Originally published at Sultan Knish.
The Zimmerman case is about many things, but it isn’t about George Zimmerman, an Hispanic Obama supporter who campaigned against police brutality only to find himself plucked up by the hand of Big Brother to play the villainous white racist in the latest episode of liberal political reality television.
Zimmerman is the latest Bernie Goetz; another wholly unlikely cult figure who currently campaigns for vegetarian lunches in public schools and squirrel rescue. It’s not that the two men had anything particularly in common. Unlike Goetz, it is very unlikely that Zimmerman jumped the gun, so to speak, but they both fill a similar niche. They represent the embattled lower half of the middle class.
To understand the Zimmerman case, you have to live in a neighborhood that has just enough property values to keep you paying the mortgage and just enough proximity to dangerous territories to make you feel like you’re living on the frontier.
The chain of events doesn’t make much sense to the elites, which is one reason why they assume that the explanation must be racism. There weren’t a lot of New Yorker readers cheering as Charles Bronson’s Paul Kersey stalked the subways and parks of the city blowing away hoods. The perfect target audience for the Death Wish movies or for Goetz saying “You don’t look too bad, here’s another” was that bottom half of the middle class that didn’t have enough money to leave the city and didn’t have enough liberalism to accept the violence as their just due.
But the case isn’t about race either. It’s about a struggling middle class in a precarious economy trying to hang on to what it has. And it’s about a culture of dropouts from the economy who celebrate thuggery and then pretend to be the victims. It’s doubtful that anyone in Zimmerman’s neighborhood who weathered multiple break-ins has much sympathy for the Martin family. And that’s one reason that the prosecution hasn’t found any useful witnesses.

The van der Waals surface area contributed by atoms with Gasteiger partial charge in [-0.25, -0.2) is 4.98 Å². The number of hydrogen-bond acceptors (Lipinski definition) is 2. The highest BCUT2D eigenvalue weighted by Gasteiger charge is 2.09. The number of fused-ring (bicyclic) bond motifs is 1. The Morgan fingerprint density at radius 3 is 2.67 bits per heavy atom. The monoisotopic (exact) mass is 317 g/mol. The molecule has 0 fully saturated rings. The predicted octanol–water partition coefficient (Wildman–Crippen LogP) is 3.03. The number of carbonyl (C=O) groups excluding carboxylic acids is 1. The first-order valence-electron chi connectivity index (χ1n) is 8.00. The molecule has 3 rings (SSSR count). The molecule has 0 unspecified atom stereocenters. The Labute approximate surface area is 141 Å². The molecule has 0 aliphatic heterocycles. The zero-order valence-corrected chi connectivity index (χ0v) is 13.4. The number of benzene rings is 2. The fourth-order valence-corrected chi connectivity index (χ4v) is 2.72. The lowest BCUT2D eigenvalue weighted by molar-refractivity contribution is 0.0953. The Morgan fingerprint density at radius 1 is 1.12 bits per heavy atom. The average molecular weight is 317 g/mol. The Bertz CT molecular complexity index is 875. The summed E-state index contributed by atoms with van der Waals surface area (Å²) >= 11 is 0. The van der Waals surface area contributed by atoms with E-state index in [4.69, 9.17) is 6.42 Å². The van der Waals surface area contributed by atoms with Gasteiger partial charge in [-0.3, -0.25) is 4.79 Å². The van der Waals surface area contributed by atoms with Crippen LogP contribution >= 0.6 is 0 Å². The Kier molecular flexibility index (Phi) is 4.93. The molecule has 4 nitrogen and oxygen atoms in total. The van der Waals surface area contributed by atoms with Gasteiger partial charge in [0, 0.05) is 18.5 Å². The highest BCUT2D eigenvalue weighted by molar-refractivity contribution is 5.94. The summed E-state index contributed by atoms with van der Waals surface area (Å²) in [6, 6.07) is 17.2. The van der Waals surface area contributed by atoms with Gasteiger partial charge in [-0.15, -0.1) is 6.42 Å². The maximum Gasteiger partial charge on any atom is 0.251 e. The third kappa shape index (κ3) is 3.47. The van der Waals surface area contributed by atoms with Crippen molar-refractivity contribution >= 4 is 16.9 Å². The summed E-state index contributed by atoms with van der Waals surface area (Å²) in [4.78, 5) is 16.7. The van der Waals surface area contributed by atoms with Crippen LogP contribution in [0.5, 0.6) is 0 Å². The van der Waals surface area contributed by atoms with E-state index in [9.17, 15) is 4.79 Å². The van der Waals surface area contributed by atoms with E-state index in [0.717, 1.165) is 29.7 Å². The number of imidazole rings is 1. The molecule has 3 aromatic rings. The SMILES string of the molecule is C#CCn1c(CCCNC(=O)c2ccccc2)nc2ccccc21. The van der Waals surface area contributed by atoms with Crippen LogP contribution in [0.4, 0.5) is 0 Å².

If Trayvon Martin had been the clean cut innocent kid that the media tried to pretend he is, the reaction might have been different. But he wasn’t. The gap between Martin and Zimmerman wasn’t race, in other circumstances most liberals would have called both men members of minority groups, it was aspiration.
George Zimmerman wanted to to be a cop. Trayvon Martin wanted to be a hood. It’s quite possible that Martin got no closer to his ambition than Zimmerman got to his. Both men were just going through the motions on the edge of a game of cops-and-robbers that suddenly turned deadly real. And even in a country where the thug tops the entertainment heap, the vulnerable parts of the middle class have more sympathy for aspiring cops than for aspiring thugs.
What are cops and thugs? Cops are the protectors of the middle class and thugs prey on the middle class. Not just any part of the middle class, but the vulnerable parts, the men and women without enough money and mobility to get out when neighborhoods turn bad. And then it all comes down to territory and who can intimidate whom. Either the cops intimidate the thugs or the thugs intimidate the cops.
Everyone is the hero in their own story, but George Zimmerman and Trayvon Martin were living out different stories. George Zimmerman was looking out for his neighbors while Trayvon Martin was looking to live the thug life. Martin’s story ended with him realizing that sometimes attitude isn’t enough and Zimmerman’s story ended with him realizing that sometimes even when you try to be the hero, you’re going to be drawn as a villain.
But the Zimmerman and Martin story is an American story. That’s why it has become so big. Back in the 70s, when Paul Kersey was skulking around on the silver screen, it was mainly an urban story. Now it’s an everywhere story. It’s a story about homesteaders and savages, about a shaky middle class built on piles of debt trying to protect what’s left of its way of life while across the street, there’s the glamor of not working and scoring money any way you can.